Gone are the days of simple games. Hack and slash, RPGs, and shooters all now have elements of other genres mashed in to make things more complex. Some of these mashups work very well, and others turn out to be Wanted: Dead by developers Soleil.
These are the same devs that brought you high-octane action games such as Ninja Gaiden and Dead or Alive. While there is a lot to say about the game, not all of it is bad. There will be some players who will appreciate some of what it has to offer.
Don’t open that door
Play as Hannah Stone and her team of misfit cops. There’s Doc, Herzog and Cortez, who is deaf. Each has their own personality, backstory and personal connection with Stone and the rest of the team. To be quite honest, I have no clue what the story is. I found myself extremely distracted with the voice acting to really focus on any development.
Do you remember those cheesy arcade shooters like House of the Dead or Time Crisis? The voice acting is just as terrible. The only game to still be number one in my book of awful voice acting is the original Resident Evil. R.E. gets a pass since it was made in the 90s. There’s no excuse now for poor VO work. Stone is just devoid of any emotion and a lifeless shell of lines that simply need to be said in a microphone.
As mentioned before, there is a fair mix of game mechanics in Wanted. Stone carries a katana, sidearm, and your choice of carrying two different kinds of primary weapons such as auto rifles, scouts, shotguns, submachine guns, etc. All of these are upgradeable, and players can also choose new attachments and skins for a bit more cosmetic customization.
Unfortunately, not all these elements work well when fighting multiple enemies. Autotargeting and ADS are wonky, slow (at least with default settings), and infuriating when there’s chaos. Not to mention, there are a mix of melee enemies that should usually be dispatched with your katana, but you also still have to take cover and dodge any incoming fire from a handful of other gun wielding soldiers.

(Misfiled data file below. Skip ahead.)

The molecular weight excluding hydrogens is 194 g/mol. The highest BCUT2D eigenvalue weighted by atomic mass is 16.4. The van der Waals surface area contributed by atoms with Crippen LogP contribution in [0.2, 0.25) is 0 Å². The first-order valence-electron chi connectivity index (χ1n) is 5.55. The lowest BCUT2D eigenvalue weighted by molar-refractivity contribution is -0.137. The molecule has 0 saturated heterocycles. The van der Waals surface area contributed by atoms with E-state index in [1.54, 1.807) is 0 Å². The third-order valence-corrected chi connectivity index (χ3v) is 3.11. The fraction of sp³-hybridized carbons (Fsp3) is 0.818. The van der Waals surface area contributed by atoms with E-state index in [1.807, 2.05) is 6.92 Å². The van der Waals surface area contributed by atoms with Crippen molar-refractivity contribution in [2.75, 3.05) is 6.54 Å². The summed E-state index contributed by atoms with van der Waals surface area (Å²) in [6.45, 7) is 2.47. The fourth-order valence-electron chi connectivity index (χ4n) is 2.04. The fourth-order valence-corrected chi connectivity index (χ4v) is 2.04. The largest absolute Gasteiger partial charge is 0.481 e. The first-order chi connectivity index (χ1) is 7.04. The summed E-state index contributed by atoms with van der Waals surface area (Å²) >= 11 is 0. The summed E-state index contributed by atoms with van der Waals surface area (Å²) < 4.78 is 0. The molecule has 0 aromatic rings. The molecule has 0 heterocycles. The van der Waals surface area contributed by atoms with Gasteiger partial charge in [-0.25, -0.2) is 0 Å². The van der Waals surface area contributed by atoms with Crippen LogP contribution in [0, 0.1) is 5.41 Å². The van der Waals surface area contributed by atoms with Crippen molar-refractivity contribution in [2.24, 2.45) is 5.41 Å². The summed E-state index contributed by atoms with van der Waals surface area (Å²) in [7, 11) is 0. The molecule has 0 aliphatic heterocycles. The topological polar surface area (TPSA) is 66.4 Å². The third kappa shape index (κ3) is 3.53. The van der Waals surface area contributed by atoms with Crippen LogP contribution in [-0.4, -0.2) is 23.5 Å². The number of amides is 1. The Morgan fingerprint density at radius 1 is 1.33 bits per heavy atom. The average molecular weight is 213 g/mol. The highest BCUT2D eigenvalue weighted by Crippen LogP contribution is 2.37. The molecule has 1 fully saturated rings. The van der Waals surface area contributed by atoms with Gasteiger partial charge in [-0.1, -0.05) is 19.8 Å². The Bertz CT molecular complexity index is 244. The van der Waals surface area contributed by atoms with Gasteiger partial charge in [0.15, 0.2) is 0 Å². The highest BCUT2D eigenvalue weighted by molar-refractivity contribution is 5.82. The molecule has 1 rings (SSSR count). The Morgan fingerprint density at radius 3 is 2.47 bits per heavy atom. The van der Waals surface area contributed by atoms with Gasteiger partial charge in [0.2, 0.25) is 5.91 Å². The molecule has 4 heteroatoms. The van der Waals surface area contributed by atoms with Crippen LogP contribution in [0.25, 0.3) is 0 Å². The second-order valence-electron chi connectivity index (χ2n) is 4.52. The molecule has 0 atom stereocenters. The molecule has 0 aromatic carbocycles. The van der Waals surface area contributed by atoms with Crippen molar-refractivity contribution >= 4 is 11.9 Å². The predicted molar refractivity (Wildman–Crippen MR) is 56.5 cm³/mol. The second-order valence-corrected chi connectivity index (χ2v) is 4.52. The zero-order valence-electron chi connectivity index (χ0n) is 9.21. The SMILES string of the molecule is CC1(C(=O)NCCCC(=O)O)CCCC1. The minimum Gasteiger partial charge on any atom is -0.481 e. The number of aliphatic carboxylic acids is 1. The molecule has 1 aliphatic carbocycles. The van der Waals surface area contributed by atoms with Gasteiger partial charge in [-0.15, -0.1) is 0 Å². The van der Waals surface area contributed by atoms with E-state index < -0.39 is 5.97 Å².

How can you have a cover mechanic game while you’re still being shot up and melee’d at the same time? The combat is not as fluid as you’d think. There are so many martial arts and action movie influences that this game is trying to portray but it’s slow to execute. Pair this with sluggish controls and bullet sponge enemies, and you got yourself an unentertaining mess.
Soleil tried to give the player options when it comes to how players can control the action and combat preference while in action. I just found myself shooting most enemies and only used my katana when someone decided to rush my safe zone. Even then, bullets are limited, which also left me stuck with very little to no ammo to use against enemies shooting me from a mile away. The rest of Stones team joins you in every firefight as support.
They’re a good distraction for some enemies in each room, but they can also be a hindrance. Maybe it’s just me, but I found myself shooting at my teammates often, thinking they were the enemy. Wound up wasting ammo and sanity since I didn’t notice their generic designs resembled some enemies while I’m scrambling to take cover or attack my next target.
The only saving grace between rooms is the reset of med packs and ammo of whatever Stone is carrying. If you’re not careful with how you spend your ammo and cover time, you will go through those packs rather quickly. This is what I feel some players will appreciate. It’s difficulty. Players must take their time and plan out their next move. This is not a hack and slash where you can run gung-ho and hope for the best.
Although the art style is going for a more realistic look, Stone and some of the other characters’ facial animations are just as stone-cold and emotionless as those old-school arcade shooters. Major moments in the game’s cutscenes try to come off as epic, eventful, or dramatic. It just doesn’t work when characters look like PS3-era generic builds. Even the level designs come off as basic and unimaginative. Either everything is too shiny or bereft of any unique world-building detail. The only thing interesting is Stone’s cyberpunk style wear.
Unless you’re looking for a challenge, in more than just gameplay, avoid this game. I’m disappointed that the makers of such quality action and fighting games resorted to mixing everything they knew into one badly rendered hybrid. Wanted: Dead has no identity. Not one piece of gameplay mechanics or character development stands out. I can’t enjoy a game that portrays itself as high octane, fast hack-and-slash, shooting action, but then have me be methodical, slow, and perfectly accurate at the same time. This game is simply not wanted.
This review was written based on a digital review copy of Wanted: Dead for PC provided by Soleil.